Friday, November 11, 2005

OMT treatment techniques : High Velocity-Low Amplitude (HVLA)

Note: This blog author feels that is the best website today for OMT techniques.

The goal of Osteopathic Manipulative Treatment (OMT) is to restore motion and balance to affected areas of the musculoskeletal system. With balance, fluid and healing elements can return to the area and the toxic byproducts of injury can be drained away. To do this we use a variety of techniques:

Note: Picture taken from ACOFP website.

Thrust Technique
In this form of manipulation, the physician applies a high velocity/low amplitude force to restore specific joint motion. With such a technique, the joint regains its normal range of motion and resets neural reflexes. The procedure reduces and/or completely nullifies the physical signs of somatic dysfunction tissue changes, asymmetry, restriction of motion and tenderness.
High Velocity-Low Amplitude (HVLA): In this technique the physician uses his or her hands to find joints that are not moving as well as or symmetrically with other joints. He or she then engages the barrier to motion in the joint and uses a quick but short thrust to overcome that barrier. Often a popping noise will ensue as motion is restored to the joint.

HVLA is a general type of manipulative treatment that involves a quick thrust over a short distance through what is termed a pathologic barrier. The movement is within a joint's normal range of motion and does not exceed the anatomic barrier or range of motion. With proper positioning of the patient, high-velocity-low-amplitude requires very little force and can be specifically targeted to spinal segments. The goal of the treatment is restoration of joint play or a desirable gap between articulating surfaces.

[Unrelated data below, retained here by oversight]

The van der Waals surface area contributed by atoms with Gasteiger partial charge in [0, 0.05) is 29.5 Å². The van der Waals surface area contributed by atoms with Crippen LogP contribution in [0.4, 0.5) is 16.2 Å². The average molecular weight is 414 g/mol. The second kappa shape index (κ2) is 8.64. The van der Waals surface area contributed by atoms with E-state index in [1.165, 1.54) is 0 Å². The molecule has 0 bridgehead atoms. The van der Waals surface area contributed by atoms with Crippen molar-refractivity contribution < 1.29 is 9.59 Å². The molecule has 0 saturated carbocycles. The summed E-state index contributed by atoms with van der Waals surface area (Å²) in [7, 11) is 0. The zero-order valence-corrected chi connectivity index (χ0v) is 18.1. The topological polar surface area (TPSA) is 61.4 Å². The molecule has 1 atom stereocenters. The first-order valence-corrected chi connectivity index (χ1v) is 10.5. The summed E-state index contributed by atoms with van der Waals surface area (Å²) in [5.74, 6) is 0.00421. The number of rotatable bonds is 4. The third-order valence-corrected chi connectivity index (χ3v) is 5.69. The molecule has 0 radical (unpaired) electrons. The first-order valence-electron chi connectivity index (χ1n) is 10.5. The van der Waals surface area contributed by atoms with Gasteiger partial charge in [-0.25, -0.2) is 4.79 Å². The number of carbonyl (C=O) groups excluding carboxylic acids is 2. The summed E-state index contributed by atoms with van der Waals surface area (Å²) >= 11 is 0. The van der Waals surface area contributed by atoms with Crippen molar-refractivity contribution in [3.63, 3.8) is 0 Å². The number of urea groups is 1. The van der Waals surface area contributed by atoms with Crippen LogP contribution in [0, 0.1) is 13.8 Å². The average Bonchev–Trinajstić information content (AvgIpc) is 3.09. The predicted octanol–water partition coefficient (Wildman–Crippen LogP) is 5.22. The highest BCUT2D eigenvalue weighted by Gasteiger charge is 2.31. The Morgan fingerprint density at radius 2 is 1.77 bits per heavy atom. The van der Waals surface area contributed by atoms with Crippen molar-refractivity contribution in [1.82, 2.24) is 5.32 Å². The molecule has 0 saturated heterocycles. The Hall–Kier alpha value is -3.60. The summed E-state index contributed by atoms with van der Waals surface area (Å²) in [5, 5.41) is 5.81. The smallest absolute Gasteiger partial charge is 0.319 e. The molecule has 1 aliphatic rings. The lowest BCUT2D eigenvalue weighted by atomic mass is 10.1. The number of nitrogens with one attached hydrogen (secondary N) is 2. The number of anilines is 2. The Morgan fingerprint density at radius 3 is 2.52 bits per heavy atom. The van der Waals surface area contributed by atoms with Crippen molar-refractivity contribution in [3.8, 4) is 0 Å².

Of all the osteopathic techniques, high-velocity-low-amplitude most closely resembles the chiropractic technique and has the greatest number of contraindications, including rheumatoid arthritic involvement of the cervical spine, carotid or vertebrobasilar vascular disease, the presence or possibility of bony metastasis or severe osteopenia, and a history of pathological fractures. One difference between osteopathic manipulative therapy and chiropractic therapy is that chiropractors may manipulate an affected joint beyond its physiologic and anatomic range of motion. Doctors of osteopathy look for restrictions within the normal or physiologic range of motion of the joint and attempt to correct them by moving the joint through the abnormal pathologic barrier, usually not beyond the physiologic range. This may explain the low incidence of adverse effects from OMM.
Modified Upper Thoracic HVLA Techniques in Action:

Using chest as Fulcrum, as she breathes in, she’ll fall back on you. At end of expiration, take hands over elbows and thrust toward your head using your chest. Take hands and thrust up through the hands and use the chest to push forward.


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